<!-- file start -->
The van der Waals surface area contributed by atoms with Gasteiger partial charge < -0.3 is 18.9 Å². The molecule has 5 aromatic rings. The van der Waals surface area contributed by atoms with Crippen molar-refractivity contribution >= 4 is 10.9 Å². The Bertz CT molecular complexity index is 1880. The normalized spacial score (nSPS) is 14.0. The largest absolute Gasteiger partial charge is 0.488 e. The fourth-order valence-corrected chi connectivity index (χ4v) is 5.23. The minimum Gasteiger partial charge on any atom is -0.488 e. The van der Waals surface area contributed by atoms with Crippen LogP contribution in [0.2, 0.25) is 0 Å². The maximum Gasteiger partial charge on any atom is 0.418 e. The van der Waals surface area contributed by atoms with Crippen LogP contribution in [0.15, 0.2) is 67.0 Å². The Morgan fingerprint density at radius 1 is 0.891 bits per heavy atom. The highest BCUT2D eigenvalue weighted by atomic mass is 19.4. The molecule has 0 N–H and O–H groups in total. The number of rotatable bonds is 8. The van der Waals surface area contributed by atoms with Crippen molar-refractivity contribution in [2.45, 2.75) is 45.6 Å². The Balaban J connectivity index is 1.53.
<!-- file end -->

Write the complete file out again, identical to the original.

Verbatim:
The van der Waals surface area contributed by atoms with Gasteiger partial charge < -0.3 is 18.9 Å². The molecule has 5 aromatic rings. The van der Waals surface area contributed by atoms with Crippen molar-refractivity contribution >= 4 is 10.9 Å². The Bertz CT molecular complexity index is 1880. The normalized spacial score (nSPS) is 14.0. The largest absolute Gasteiger partial charge is 0.488 e. The fourth-order valence-corrected chi connectivity index (χ4v) is 5.23. The minimum Gasteiger partial charge on any atom is -0.488 e. The van der Waals surface area contributed by atoms with Crippen LogP contribution in [0.2, 0.25) is 0 Å². The maximum Gasteiger partial charge on any atom is 0.418 e. The van der Waals surface area contributed by atoms with Crippen LogP contribution in [0.15, 0.2) is 67.0 Å². The Morgan fingerprint density at radius 1 is 0.891 bits per heavy atom. The highest BCUT2D eigenvalue weighted by atomic mass is 19.4. The molecule has 0 N–H and O–H groups in total. The number of rotatable bonds is 8. The van der Waals surface area contributed by atoms with Crippen molar-refractivity contribution in [2.45, 2.75) is 45.6 Å². The Balaban J connectivity index is 1.53.